Through the good times. Through the bad times. When a Man Loves a Woman it's for all times.
When a Man Loves a Woman is a hard movie to watch. Not because it isn't pretty, isn't a well-developed plot, or strong characters; but simply because of the hard look it takes at difficult subjects. I feel a bit like I'd run a marathon after watching it. That doesn't mean I didn't like the film, not at all. But I'd have to say to watch it you need a commitment to it, much like the commitment that the film tries to illustrate between it's two name stars. Disney does it's usual job of presenting the film on DVD; a pretty good but non-anamorphic transfer and a dearth of extras.
When a Man Loves a Woman opens with a seductively funny scene. Eating lunch at a San Francisco yuppie haunt, Meg Ryan (You've Got Mail, Courage Under Fire, French Kiss) is trying to read while deflecting passes from an inept suitor at the bar. Suddenly, as if from a romance novel, darkly handsome Andy Garcia (Desperate Measures, Hoodlum, Steal Big, Steal Little) glides in wearing a pilot's uniform, and with an unconventional approach, piques her interest. In minutes, Ryan is on his lap on the barstool, to the slack-jawed disbelief of the one who tried to start up a conversation with her. It turns out they're married, and that's the kind of spontaneous fun their relationship seems built on. As Alice and Michael Green, Ryan and Garcia play an upwardly mobile, happy, beautiful young couple in a perfect, still-passionate marriage with two young daughters. The idyllic existence goes downhill quickly, however, as Alice's alcoholism becomes more apparent. She had been hiding it well, and her husband's job that takes him away for days at a time also aided in her deception. But it becomes increasingly hard to hide, and it also becomes apparent that Michael has been her enabler by "wringing her out" as he says; fixing things when her drinking gets out of hand. Only a few shocking scenes of her downfall bring us to the point where she must confess all.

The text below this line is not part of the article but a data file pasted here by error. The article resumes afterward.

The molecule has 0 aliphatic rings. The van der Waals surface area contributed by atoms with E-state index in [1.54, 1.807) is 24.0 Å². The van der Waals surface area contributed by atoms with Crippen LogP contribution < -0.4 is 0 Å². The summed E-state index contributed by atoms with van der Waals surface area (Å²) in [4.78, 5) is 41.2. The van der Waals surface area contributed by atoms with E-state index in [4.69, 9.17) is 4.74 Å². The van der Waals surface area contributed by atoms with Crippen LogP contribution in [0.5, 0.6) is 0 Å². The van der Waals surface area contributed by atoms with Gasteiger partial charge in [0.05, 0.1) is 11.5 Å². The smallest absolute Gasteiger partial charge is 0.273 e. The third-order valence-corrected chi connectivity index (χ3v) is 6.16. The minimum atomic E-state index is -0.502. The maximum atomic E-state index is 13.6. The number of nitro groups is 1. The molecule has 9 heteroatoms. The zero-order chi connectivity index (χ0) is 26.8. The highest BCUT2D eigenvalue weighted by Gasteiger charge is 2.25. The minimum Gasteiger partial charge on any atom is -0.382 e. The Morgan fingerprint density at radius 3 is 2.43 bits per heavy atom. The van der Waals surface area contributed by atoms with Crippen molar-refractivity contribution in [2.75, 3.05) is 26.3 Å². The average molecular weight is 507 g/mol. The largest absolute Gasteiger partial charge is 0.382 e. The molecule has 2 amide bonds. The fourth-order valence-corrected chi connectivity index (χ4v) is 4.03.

It's a relief for her to admit her addiction. She's been hiding it too long. Her husband is understanding and caring, again fixing things by arranging for her to check into a treatment facility. It's after Alice sobers up that Michael's problems begin. We have already seen how much in love he is, how attentive, how caring. But there is a darker side to his helpfulness. Although certainly she hid the volume of her drinking, there were enough scenes he was witness to that it becomes apparent that he to some degree condones it and enjoys being the person who fixes things. In recovery parlance, he is a classic enabler.